GENEVA, SWITZERLAND — The World Trade Organization (WTO) is urging the full and swift implementation of the WTO Trade Facilitation Agreement (TFA). WTO said it has the potential to increase global merchandise exports by up to $1 trillion per year, according to the WTO’s flagship World Trade Report released on Oct. 26 in Geneva, Switzerland.
The first detailed study of the potential impacts of the TFA are based on a full analysis of the final agreement text. Significantly, the report also found that developing countries will benefit significantly from the TFA, capturing more than half of the available gains. Developed economies' exports are estimated to increase by between $310 billion and $580 billion per year and developing countries' exports are estimated to increase by between $170 billion and $730 billion per year.
“The world is more connected than ever before,” said Roberto Azevêdo WTO director-general. “More and more developing countries are seeking to join global trade networks. Yet, all too often, outdated and uncoordinated customs processes slow down the movement of goods and raise costs to prohibitive levels. By standardizing, streamlining and speeding-up customs processes around the world, the WTO's Trade Facilitation Agreement will help to solve this problem. It is global trade's equivalent of the shift from dial-up internet access to broadband — and it will have a similar impact.”
The TFA was agreed by WTO members at a ministerial conference in Bali, Indonesia in December 2013. It was the first multilateral agreement successfully negotiated at the WTO. The 2015 World Trade Report is the first major study since the agreement was reached in Bali to examine its economic implications in full. Previous studies which were published by other institutions in advance of the Bali conference produced various predictions about the potential effects of trade facilitation in general and the TFA in particular. The aim of this report is to provide a fresh, rigorous analysis based on a clause-by-clause study of the final agreement text.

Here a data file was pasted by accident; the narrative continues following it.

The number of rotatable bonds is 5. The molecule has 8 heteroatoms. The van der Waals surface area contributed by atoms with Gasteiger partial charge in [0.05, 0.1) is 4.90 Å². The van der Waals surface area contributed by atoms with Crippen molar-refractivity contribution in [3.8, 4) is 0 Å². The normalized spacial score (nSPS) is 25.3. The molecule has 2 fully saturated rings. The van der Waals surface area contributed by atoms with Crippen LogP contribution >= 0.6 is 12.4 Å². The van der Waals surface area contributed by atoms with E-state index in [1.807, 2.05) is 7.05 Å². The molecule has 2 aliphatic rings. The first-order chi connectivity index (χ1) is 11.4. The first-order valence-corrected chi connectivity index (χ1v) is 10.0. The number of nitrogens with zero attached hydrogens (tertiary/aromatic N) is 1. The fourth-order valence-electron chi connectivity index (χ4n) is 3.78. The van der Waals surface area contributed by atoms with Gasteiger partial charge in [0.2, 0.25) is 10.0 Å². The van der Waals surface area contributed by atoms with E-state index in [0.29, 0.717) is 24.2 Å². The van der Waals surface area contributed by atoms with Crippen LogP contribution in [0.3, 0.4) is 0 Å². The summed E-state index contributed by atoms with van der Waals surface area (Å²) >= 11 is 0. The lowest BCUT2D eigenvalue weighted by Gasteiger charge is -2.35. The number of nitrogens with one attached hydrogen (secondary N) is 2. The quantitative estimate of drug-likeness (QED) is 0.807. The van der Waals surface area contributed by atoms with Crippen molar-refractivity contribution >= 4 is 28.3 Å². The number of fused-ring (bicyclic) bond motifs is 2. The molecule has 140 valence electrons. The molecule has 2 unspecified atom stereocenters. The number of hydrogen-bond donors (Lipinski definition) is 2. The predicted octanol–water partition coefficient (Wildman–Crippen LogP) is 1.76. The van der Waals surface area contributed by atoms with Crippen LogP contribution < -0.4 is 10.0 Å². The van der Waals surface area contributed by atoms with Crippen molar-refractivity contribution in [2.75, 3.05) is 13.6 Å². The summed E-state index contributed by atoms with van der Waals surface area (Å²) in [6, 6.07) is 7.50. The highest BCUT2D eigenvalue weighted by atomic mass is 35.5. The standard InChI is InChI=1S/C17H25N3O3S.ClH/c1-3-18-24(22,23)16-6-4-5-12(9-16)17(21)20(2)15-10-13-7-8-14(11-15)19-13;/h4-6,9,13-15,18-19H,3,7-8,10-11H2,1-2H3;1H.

“This report takes a rigorous, detailed look at the impact of the Trade Facilitation Agreement,” said Azevêdo. “It provides new evidence of the significant boost that the agreement will provide by expanding world trade, reducing costs and helping developing and least-developed countries to integrate into an increasingly globalized production system. The report also highlights previously unseen benefits for developing and least-developed countries, such as increased investment and economic diversification.
The report's findings support those of previous studies on the scale of the potential headline benefits while also giving significant further detail and outlining a range of other benefits of the agreement, particularly for developing and least-developed countries. For example, the TFA could help developing countries diversify their exports, increase their involvement in global value chains, expand the participation of small and medium enterprises in international trade, help to attract more foreign direct investment, increase government revenues and reduce corruption.